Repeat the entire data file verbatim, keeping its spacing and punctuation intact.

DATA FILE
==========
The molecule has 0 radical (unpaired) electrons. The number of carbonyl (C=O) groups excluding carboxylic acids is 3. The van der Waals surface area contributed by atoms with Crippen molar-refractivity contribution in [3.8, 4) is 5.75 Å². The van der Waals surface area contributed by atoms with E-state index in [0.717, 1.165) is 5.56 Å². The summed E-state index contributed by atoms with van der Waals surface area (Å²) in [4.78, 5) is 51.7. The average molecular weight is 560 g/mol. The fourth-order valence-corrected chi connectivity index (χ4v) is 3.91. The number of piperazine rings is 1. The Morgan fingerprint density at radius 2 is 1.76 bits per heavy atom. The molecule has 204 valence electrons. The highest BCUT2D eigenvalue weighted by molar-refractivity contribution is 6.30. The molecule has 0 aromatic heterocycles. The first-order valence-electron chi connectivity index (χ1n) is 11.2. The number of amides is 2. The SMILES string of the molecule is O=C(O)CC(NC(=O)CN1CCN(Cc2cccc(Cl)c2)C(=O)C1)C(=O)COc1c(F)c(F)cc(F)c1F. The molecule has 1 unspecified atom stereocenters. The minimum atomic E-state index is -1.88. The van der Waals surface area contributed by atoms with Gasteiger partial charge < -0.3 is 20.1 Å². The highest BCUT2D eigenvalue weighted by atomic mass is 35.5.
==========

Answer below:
The molecule has 0 radical (unpaired) electrons. The number of carbonyl (C=O) groups excluding carboxylic acids is 3. The van der Waals surface area contributed by atoms with Crippen molar-refractivity contribution in [3.8, 4) is 5.75 Å². The van der Waals surface area contributed by atoms with E-state index in [0.717, 1.165) is 5.56 Å². The summed E-state index contributed by atoms with van der Waals surface area (Å²) in [4.78, 5) is 51.7. The average molecular weight is 560 g/mol. The fourth-order valence-corrected chi connectivity index (χ4v) is 3.91. The number of piperazine rings is 1. The Morgan fingerprint density at radius 2 is 1.76 bits per heavy atom. The molecule has 204 valence electrons. The highest BCUT2D eigenvalue weighted by molar-refractivity contribution is 6.30. The molecule has 0 aromatic heterocycles. The first-order valence-electron chi connectivity index (χ1n) is 11.2. The number of amides is 2. The SMILES string of the molecule is O=C(O)CC(NC(=O)CN1CCN(Cc2cccc(Cl)c2)C(=O)C1)C(=O)COc1c(F)c(F)cc(F)c1F. The molecule has 1 unspecified atom stereocenters. The minimum atomic E-state index is -1.88. The van der Waals surface area contributed by atoms with Gasteiger partial charge < -0.3 is 20.1 Å². The highest BCUT2D eigenvalue weighted by atomic mass is 35.5.